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LSK rep protests judges picked for Court of Appeal

David Maraga
Chief Justice David Maraga. FILE PHOTO | NMG 

Law Society of Kenya representative to the Judicial Service Commission Macharia Njeru on Monday expressed dissent to the list of persons recommended for appointment of Court of Appeal judges.

Mr Njeru said after the announcement Chief Justice David Maraga made that he strongly presented a case for at least two lawyers to be included in the list but the JSC only recommended one person — Dr Imana Laibuta — for appointment. The rest of the 11 names are judges of the High Court who will be elevated to the Court of Appeal.

Among those who made it from a list of 35 persons who were interviewed are longest-serving Justice Msagha Mbogholi, who is currently the presiding judge of the civil division of the High Court in Nairobi. The other is Justice Jessie Lesiit, who is currently the presiding judge of the Criminal Division of the High Court.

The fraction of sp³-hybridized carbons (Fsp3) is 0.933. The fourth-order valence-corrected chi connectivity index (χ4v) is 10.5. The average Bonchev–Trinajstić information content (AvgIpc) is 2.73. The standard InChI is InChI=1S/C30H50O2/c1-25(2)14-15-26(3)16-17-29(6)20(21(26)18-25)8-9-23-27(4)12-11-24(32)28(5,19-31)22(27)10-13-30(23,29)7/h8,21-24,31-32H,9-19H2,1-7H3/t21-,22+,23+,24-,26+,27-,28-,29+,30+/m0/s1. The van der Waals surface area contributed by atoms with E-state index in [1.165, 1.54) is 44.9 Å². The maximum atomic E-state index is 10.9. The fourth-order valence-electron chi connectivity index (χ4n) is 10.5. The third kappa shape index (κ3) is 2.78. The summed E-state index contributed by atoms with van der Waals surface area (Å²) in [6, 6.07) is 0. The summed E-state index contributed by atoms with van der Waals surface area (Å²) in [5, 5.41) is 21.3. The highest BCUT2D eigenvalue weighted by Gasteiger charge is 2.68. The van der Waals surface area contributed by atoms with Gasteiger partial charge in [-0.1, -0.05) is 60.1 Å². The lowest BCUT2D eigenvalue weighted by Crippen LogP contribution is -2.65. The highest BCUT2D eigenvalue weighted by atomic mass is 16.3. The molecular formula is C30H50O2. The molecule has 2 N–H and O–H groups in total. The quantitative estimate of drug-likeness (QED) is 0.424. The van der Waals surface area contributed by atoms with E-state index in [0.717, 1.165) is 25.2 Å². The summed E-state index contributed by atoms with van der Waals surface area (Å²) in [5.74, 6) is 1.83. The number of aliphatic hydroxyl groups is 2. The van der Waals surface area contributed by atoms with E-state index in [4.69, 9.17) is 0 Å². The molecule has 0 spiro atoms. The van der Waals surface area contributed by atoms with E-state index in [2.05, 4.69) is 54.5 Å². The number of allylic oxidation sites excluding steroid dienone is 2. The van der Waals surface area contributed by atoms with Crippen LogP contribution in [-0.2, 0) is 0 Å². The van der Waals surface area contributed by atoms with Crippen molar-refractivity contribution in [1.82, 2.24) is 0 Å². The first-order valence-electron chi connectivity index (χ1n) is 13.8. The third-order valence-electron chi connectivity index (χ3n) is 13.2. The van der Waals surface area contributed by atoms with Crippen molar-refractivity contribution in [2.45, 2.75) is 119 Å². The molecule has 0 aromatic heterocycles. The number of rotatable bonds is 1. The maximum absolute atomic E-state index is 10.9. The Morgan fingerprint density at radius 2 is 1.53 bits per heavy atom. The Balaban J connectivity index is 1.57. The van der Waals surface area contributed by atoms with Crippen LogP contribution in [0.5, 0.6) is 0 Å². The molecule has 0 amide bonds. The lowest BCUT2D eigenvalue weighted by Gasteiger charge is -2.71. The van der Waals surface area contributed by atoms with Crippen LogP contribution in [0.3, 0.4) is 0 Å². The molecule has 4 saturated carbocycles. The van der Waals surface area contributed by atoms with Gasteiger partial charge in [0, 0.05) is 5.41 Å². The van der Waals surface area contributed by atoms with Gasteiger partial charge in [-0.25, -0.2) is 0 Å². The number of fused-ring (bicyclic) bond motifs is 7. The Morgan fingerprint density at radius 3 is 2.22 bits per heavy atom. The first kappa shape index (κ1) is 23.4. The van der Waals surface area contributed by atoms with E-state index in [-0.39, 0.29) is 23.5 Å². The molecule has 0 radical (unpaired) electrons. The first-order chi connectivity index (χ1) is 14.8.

Among the high profile cases, she is currently handling is the trial of Migori governor Okoth Obado, his personal assistant Michael Oyamo and Caspal Obiero, a clerk in Migori County. They have denied murdering student Sharon Otieno.

Mr Oyamo and Mr Obiero unsuccessfully applied for the judge to recuse herself from the case citing bias. She is also hearing the trial of five people, among them four police officers accused of murdering lawyer Willie Kimani, bodaboda rider Joseph Mwenda and taxi driver Joseph Muiruri.

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Other judges who were recommended for appointment were Justices Francis Tuiyott, Pauline Nyamweya, Weldon Korir, Aggrey Muchelule, Mumbi Ngugi and Justices George Odunga, who made a name issuing orders against the government while serving at the Judicial Review Division of the High Court in Nairobi. Others are Justices Hellen Omondi and Joel Mwaura.

The commission had shortlisted 22 judges for the interviews and 13 lawyers. There are 11 vacant positions at the Court of Appeal while two other senior judges, Erastus Githinji and Alnashir Visram, are set to retire this year. The country’s second-highest court currently has 19 judges, 11 short of the required 30.

There are four Court of Appeal stations in the country including Nairobi, where a majority of judges are stationed and Kisumu, Malindi and Nyeri, which have three judges each.

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